We could have picked a warmer, less windy day, but it was probably for the best that we experienced Margate under the most unfavourable conditions. Gales force 11, hanging onto our hats, smiles frozen in the process of exploring town. I loved it. And it can only get better in summer.
Most shops were closed, and being the last Bank Holiday before the return to work, the streets were pretty much deserted. I loved peeping into the windows of closed, but very promising, shops.
Now, don’t get me wrong, I am not planning to join the flow of Londoners / artists that are colonising the place, but I do see how they are pumping a new stream of excitement into this town.
Reading local magazine The Margate Mercury (whilst enjoying a lovely cuppa and choc brownie), I realised that the topic of gentrification is very much open among the locals (old and new), something that unfortunately didn’t happen in Peckham when I was living there. Whether gentrification is a good or bad thing it’s not for me to debate here, but as long as there is dialogue within a community it can definitely bring positive change.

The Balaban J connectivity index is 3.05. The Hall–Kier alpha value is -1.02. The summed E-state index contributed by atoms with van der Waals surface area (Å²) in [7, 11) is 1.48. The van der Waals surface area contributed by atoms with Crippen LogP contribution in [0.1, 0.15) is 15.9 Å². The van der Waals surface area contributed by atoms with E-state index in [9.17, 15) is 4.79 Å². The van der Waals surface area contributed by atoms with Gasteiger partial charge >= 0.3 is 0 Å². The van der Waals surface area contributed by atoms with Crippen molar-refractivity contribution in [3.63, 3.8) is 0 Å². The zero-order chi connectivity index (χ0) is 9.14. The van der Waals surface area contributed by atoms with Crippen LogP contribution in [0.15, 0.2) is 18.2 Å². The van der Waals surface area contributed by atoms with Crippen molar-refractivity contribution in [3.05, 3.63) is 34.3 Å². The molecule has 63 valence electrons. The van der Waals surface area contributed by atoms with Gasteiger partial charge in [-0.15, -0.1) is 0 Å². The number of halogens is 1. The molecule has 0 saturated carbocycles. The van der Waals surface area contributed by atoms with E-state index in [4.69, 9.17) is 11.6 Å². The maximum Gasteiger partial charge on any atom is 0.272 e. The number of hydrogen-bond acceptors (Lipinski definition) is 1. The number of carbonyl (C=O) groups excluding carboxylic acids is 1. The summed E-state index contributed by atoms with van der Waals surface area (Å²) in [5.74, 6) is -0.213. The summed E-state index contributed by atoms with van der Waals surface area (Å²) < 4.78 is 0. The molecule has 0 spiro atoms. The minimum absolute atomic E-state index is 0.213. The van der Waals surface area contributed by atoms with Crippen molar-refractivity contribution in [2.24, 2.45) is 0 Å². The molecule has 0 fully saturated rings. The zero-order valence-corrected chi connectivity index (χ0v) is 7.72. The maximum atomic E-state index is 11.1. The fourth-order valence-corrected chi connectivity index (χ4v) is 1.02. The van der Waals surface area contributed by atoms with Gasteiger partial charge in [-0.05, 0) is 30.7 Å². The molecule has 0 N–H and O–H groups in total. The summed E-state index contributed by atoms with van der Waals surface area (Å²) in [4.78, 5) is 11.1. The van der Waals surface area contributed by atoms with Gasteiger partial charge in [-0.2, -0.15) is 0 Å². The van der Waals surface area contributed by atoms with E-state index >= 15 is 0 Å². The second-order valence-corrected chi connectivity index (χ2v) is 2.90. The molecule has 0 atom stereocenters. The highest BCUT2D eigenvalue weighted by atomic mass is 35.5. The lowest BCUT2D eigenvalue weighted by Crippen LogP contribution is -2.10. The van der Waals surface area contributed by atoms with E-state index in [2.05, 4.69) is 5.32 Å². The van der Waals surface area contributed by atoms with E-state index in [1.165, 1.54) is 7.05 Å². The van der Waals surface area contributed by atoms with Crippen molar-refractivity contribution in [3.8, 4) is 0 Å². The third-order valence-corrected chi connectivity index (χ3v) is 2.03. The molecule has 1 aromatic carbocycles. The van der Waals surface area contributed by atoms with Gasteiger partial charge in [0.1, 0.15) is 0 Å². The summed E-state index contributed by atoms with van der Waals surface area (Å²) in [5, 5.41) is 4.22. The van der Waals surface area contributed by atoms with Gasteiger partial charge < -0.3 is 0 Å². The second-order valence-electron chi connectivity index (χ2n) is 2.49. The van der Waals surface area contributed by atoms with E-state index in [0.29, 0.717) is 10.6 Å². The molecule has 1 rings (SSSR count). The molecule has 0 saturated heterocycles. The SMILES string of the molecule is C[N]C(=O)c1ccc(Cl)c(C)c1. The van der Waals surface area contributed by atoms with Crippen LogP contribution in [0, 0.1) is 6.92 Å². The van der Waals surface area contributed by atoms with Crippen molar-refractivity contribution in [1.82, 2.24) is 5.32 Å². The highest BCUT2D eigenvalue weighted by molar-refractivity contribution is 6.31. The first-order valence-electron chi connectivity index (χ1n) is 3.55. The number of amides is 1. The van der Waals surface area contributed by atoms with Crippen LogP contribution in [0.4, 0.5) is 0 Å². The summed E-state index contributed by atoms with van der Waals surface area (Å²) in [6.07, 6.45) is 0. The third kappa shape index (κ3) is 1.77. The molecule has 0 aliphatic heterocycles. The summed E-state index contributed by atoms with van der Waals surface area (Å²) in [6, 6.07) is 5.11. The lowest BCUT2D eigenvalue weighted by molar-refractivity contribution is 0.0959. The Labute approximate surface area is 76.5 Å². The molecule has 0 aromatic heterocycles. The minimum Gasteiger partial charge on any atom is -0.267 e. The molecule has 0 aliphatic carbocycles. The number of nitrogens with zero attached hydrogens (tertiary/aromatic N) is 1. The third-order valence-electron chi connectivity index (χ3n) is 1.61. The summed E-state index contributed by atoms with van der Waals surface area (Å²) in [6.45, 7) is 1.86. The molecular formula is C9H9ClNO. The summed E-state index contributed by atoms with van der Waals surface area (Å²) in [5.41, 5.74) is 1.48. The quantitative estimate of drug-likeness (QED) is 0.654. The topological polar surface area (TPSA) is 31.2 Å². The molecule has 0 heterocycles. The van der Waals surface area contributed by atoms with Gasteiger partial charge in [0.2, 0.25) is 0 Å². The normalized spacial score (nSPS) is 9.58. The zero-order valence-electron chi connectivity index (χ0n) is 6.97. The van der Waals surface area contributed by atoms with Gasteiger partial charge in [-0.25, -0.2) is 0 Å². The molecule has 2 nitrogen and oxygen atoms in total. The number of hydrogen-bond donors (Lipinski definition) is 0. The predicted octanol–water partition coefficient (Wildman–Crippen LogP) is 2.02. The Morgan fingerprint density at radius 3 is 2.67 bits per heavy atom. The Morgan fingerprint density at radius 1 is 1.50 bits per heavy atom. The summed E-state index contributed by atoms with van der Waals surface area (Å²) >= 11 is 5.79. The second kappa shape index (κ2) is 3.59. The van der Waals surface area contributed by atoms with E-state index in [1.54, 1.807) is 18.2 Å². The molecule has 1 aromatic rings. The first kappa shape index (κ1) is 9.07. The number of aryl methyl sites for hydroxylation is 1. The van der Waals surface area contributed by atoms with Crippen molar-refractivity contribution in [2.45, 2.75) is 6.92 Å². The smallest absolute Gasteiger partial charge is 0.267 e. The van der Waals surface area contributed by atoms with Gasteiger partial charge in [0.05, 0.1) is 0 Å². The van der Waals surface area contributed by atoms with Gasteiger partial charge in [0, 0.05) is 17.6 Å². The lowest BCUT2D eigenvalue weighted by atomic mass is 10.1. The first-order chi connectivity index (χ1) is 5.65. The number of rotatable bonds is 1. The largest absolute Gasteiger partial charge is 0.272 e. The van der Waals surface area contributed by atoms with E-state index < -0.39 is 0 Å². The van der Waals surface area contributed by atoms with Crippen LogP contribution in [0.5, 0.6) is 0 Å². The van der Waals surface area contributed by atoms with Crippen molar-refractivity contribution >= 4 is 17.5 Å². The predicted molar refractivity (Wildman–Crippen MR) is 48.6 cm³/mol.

Where am I going with this?
Margate immediately felt like a place buzzing with ideas, opportunities and fun to have.
The moment I stepped into the Turner Contemporary I felt inspired, stimulated, like I would do in London at the Tate Modern, but with SPACE around me to walk and think.
From an arts and crafts perspective, Margate is like Peckham on speed, a London shrunk in the washing machine, St. Ives with a bleeding edge.
Perhaps I exaggerate, but the signs were all there. Quirky shops, independent cafes, regeneration projects in progress, a lovely old town, and a beautiful art gallery by the sea.
I’m still not planning a move, but definitely a wkend or two in summer for a ride at Dreamland, and to discover some local artists.